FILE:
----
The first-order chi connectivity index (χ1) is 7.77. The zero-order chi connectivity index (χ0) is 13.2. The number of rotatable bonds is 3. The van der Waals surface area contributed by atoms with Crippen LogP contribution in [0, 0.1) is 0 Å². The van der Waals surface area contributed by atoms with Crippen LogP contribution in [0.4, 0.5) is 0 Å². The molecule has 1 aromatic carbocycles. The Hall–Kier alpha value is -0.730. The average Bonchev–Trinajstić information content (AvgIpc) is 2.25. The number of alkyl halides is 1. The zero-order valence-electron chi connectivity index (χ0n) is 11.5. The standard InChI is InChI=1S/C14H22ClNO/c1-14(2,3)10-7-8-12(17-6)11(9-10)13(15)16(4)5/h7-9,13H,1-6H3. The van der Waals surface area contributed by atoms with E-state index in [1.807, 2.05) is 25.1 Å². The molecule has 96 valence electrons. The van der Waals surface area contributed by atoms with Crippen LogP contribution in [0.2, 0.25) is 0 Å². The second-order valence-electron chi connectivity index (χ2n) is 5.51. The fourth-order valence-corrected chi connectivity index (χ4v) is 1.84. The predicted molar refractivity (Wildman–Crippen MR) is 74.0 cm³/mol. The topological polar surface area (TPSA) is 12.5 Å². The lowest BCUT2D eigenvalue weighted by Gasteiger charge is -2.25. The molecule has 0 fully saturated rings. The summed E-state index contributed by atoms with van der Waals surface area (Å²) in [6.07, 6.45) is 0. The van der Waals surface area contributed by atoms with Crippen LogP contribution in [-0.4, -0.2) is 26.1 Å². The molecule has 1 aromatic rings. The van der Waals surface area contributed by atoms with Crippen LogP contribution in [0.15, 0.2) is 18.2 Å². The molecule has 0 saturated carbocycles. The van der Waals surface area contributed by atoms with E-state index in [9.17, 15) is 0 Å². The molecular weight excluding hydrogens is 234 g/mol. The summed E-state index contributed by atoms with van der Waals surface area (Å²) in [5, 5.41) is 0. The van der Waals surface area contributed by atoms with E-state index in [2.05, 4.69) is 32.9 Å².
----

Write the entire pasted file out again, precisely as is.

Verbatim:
The first-order chi connectivity index (χ1) is 7.77. The zero-order chi connectivity index (χ0) is 13.2. The number of rotatable bonds is 3. The van der Waals surface area contributed by atoms with Crippen LogP contribution in [0, 0.1) is 0 Å². The van der Waals surface area contributed by atoms with Crippen LogP contribution in [0.4, 0.5) is 0 Å². The molecule has 1 aromatic carbocycles. The Hall–Kier alpha value is -0.730. The average Bonchev–Trinajstić information content (AvgIpc) is 2.25. The number of alkyl halides is 1. The zero-order valence-electron chi connectivity index (χ0n) is 11.5. The standard InChI is InChI=1S/C14H22ClNO/c1-14(2,3)10-7-8-12(17-6)11(9-10)13(15)16(4)5/h7-9,13H,1-6H3. The van der Waals surface area contributed by atoms with E-state index in [1.807, 2.05) is 25.1 Å². The molecule has 96 valence electrons. The van der Waals surface area contributed by atoms with Crippen LogP contribution in [0.2, 0.25) is 0 Å². The second-order valence-electron chi connectivity index (χ2n) is 5.51. The fourth-order valence-corrected chi connectivity index (χ4v) is 1.84. The predicted molar refractivity (Wildman–Crippen MR) is 74.0 cm³/mol. The topological polar surface area (TPSA) is 12.5 Å². The lowest BCUT2D eigenvalue weighted by Gasteiger charge is -2.25. The molecule has 0 fully saturated rings. The summed E-state index contributed by atoms with van der Waals surface area (Å²) in [6.07, 6.45) is 0. The van der Waals surface area contributed by atoms with Crippen LogP contribution in [-0.4, -0.2) is 26.1 Å². The molecule has 1 aromatic rings. The van der Waals surface area contributed by atoms with Crippen LogP contribution in [0.15, 0.2) is 18.2 Å². The molecule has 0 saturated carbocycles. The van der Waals surface area contributed by atoms with E-state index in [9.17, 15) is 0 Å². The molecular weight excluding hydrogens is 234 g/mol. The summed E-state index contributed by atoms with van der Waals surface area (Å²) in [5, 5.41) is 0. The van der Waals surface area contributed by atoms with E-state index in [2.05, 4.69) is 32.9 Å².